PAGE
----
Thursday, 28 June 2018
After a respite break to relieve stress, I tried to get some advice about giving up a zero hours contract job to focus on my practice and my caring role.
I wasn't given any help or useful advice by the welfare team whatsoever. They just said "You know what do, then".
I could give it up, and rely on self employment alone, but with the risk of Universal Credit potentially making us destitute, and the abuse from the arts world of insisting on so much free work, I can't risk that.
I really don't want to reapply for PIP, either, but this seems worth a try.
So this is our experience of PIP applications.
We rang the DWP last week, and answered some questions; I spoke on behalf of my son, but when asked to provide some information, he did that. This probably won't go in our favour, but they won't do anything otherwise, even if he was shut in his room refusing to speak to anyone.
We were told that there is a two week time frame within which to make the application. If we need longer, we can apply for an extension, which is another two weeks, then that's it.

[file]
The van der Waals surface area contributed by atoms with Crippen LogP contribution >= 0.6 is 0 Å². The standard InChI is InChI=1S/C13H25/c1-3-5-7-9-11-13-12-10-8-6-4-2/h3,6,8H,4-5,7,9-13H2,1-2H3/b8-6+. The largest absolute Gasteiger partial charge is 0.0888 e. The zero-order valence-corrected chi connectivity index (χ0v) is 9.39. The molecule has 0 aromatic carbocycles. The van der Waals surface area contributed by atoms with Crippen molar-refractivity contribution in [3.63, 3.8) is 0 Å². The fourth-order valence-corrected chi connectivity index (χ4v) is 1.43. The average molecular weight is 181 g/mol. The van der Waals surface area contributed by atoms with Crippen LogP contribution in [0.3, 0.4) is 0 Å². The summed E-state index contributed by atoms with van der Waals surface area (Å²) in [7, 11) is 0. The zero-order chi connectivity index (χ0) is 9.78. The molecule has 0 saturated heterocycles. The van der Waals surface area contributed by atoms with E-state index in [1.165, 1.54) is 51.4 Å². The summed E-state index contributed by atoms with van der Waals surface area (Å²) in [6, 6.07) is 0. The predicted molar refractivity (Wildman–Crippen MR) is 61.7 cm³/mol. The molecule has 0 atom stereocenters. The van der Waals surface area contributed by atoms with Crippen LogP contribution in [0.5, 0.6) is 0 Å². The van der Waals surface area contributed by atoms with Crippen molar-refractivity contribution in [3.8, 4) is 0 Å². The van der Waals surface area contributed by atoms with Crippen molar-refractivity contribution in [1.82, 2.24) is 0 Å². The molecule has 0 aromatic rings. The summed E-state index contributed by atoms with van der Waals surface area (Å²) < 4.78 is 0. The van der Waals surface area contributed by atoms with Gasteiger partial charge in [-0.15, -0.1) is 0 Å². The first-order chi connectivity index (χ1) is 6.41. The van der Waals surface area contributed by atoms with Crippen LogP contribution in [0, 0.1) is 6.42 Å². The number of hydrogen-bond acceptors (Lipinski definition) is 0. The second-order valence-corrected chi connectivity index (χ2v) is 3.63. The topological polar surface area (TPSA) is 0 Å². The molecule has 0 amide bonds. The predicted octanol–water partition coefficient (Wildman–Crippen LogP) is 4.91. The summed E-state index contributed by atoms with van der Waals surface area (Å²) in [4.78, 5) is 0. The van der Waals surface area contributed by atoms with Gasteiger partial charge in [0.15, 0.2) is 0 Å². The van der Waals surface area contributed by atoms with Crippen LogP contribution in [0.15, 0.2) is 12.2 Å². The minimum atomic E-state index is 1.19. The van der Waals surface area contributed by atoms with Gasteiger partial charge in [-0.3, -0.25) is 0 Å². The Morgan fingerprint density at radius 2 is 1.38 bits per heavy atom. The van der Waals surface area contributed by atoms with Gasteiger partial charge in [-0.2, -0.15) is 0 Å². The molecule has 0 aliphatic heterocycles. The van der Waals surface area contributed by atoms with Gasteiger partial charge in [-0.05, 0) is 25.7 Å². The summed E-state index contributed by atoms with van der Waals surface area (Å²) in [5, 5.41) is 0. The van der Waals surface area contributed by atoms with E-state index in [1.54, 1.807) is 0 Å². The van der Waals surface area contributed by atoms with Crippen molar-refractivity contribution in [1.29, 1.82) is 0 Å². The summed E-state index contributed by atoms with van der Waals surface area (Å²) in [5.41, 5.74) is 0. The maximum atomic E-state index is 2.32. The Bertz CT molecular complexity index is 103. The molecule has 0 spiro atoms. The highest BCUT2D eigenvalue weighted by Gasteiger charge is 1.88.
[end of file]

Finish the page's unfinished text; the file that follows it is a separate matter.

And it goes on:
I guess if things take any longer than that, we'd have to make a new application and start again.
I've been advised by various people that they can help with PIP applications.
So firstly, being less trusting of Citizen's Advice, I tried Carer's First.
They have one person that can help, and he is not available within the two week time period.
Secondly, and reluctantly, I rang Citizen's Advice. I have an appointment booked - the closest one they had was a day when I'm working - which is another reason to give up the zero hours contract job - it doesn't matter when I work, it'll be THAT week that someone has the only appointment available that month, so it isn't as if anything useful happens when I'm caring.
It's this level of bureaucracy that is so frustrating.
I have to give up my self employed time for free, I have to deal with people working for free, instead of people paid to give accurate and timely help.